Electricity iced through me and I locked my knees so I wouldn’t collapse. Gritting my teeth, I forced my eyes to uncross and focus on his face. “I’m a troll, you moronic little toad,” I spat. “Trolls aren’t affected by magic. Or didn’t you know that?”

His eyes narrowed and the ice ripping though my veins eased to a thousand pin-pricks as his grip faltered. “But … you’re not a troll.”

In that moment of relief I saw the truth in his confusion. “But … my dad….” I panicked, suddenly doubting myself, and the waves of electric ice crashed over me twice as strong. The magic is getting to me! I’m not immune!

The color drained from everything as numbness crept through my brain like icy fingers. I’m not going to win. I should have felt my heart pounding in my chest, but I didn’t. Everything had faded away until only the changeling’s cruel voice filled my world: “You are so stupid.”

I am so stupid, my mind echoed obediently.

The numbness felt like a warm blanket after the waves of ice, and I wanted to wrap it around me and snuggle into it more deeply. I could forget all of the pain and everything bad that had happened if I just pulled the blanket over my head and let somebody else deal with it. Nothing would matter until tomorrow. Always tomorrow….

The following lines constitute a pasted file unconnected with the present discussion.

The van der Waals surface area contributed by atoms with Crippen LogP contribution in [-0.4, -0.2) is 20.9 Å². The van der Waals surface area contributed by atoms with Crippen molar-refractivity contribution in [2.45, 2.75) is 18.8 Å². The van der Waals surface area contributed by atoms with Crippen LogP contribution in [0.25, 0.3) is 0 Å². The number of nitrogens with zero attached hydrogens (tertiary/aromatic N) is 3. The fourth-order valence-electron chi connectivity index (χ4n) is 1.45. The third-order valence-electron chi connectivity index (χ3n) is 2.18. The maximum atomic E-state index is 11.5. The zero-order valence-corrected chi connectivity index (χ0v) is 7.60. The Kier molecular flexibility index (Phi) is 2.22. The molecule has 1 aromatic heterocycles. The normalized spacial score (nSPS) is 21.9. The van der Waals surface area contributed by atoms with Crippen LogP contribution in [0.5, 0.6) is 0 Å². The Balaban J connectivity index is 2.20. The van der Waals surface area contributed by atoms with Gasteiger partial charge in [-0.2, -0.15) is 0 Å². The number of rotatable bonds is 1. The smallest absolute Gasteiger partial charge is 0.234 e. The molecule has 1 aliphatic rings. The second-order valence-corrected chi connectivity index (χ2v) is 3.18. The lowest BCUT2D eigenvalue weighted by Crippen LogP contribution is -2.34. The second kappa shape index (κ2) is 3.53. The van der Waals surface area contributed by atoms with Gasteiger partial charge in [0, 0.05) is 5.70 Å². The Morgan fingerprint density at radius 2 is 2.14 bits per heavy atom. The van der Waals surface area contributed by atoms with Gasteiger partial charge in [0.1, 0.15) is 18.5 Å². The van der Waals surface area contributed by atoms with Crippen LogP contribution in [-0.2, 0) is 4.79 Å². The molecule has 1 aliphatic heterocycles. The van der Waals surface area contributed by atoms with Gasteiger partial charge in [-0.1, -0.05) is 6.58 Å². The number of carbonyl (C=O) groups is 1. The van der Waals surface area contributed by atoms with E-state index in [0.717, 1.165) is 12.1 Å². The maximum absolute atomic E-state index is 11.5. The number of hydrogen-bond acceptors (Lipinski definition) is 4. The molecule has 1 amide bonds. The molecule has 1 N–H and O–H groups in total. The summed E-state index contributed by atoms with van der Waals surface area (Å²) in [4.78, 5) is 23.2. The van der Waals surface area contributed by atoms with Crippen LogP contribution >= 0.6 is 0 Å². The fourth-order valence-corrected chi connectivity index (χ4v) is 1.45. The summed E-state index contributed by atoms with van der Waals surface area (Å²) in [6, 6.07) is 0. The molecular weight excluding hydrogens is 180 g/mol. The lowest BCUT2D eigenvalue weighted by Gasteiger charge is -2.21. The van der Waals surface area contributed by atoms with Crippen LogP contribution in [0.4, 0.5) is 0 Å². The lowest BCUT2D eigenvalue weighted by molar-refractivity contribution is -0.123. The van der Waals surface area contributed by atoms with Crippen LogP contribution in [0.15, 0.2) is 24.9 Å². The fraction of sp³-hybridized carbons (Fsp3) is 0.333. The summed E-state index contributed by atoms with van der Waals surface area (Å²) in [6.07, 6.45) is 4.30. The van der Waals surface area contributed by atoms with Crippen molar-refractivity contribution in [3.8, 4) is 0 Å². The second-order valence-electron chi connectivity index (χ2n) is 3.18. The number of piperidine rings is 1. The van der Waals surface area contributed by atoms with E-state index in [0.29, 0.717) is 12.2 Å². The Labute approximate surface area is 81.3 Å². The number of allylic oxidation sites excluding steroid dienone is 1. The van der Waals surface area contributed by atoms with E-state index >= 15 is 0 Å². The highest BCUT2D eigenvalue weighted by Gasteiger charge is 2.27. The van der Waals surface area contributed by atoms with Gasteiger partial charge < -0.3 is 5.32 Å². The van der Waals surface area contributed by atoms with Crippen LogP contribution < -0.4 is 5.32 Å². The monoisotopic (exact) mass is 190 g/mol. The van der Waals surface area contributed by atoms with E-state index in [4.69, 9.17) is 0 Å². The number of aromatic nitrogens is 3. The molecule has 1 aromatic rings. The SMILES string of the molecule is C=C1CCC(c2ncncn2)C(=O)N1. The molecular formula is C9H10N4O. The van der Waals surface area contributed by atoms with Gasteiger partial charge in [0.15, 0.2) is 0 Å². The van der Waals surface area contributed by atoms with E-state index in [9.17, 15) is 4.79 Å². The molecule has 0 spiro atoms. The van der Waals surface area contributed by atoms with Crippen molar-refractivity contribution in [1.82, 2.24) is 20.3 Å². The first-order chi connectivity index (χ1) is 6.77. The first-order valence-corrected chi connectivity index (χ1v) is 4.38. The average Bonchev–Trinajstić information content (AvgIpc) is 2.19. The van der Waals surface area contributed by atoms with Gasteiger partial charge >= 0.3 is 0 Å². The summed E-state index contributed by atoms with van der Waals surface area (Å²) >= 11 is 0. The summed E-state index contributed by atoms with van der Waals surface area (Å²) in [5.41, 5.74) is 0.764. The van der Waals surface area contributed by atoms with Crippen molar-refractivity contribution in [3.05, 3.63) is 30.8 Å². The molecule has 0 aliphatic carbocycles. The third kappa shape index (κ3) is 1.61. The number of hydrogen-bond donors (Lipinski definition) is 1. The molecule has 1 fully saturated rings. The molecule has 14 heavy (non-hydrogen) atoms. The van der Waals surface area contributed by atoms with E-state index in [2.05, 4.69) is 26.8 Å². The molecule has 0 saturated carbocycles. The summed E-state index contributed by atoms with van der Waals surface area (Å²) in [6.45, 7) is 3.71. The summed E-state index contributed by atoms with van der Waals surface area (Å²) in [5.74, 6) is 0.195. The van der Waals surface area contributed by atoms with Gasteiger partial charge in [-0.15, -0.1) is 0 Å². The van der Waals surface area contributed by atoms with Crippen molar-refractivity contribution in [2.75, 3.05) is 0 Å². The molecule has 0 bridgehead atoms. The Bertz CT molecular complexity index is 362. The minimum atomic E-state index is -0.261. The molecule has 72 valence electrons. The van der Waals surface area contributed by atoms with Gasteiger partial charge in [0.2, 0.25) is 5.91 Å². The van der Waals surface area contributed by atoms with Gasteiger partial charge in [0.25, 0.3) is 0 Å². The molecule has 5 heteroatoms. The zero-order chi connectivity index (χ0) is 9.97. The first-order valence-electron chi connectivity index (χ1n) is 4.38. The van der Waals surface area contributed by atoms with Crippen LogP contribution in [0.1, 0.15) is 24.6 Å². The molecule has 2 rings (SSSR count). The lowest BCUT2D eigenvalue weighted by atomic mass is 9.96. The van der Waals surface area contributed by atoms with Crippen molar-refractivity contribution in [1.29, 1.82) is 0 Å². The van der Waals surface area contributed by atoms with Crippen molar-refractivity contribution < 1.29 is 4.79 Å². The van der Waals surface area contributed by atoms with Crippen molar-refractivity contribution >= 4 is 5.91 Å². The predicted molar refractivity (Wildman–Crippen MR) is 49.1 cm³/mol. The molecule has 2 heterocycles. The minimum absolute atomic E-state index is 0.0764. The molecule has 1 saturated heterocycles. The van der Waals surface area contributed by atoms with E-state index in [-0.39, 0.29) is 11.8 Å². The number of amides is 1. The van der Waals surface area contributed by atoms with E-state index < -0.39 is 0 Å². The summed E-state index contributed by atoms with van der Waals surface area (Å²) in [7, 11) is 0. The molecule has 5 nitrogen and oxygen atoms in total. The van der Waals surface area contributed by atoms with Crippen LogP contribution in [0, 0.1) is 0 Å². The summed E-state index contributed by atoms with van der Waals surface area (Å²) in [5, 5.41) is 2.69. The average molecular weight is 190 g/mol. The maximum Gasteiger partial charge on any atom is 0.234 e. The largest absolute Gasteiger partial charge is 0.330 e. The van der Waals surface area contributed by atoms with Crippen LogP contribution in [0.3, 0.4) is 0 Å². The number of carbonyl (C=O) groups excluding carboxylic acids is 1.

But another voice intruded, distant and muffled as if I had ears full of cotton. “Fight him, Cat! Fight him off!”

Fight who off? It took me a while to remember how my eyes worked, and I forced them open. Light stabbed in, piercing the fog in my head, and sounds of the crowd poured back in with it. My head lolled to the side and I struggled to focus.

“You can beat him, Cat! Don’t let him win!”

Rose! There in the crowd, shouting at me. Beside her stood her mother, waving her hands at me to get on with it. On her other side stood a man in a uniform, and my eyes fastened on the little gold wings pinned to his chest. Rose’s dad. They were cheering me on.

More shouts rang out: “Shtop toying vis that goblin, Fürstin!” Mr. Goldschmidt’s red beard jutted as he shook his fist, almost lost behind the taller people in front.

“Yah!” shouted Hunter Alfson beside him. “Put that yerk in hiss place!”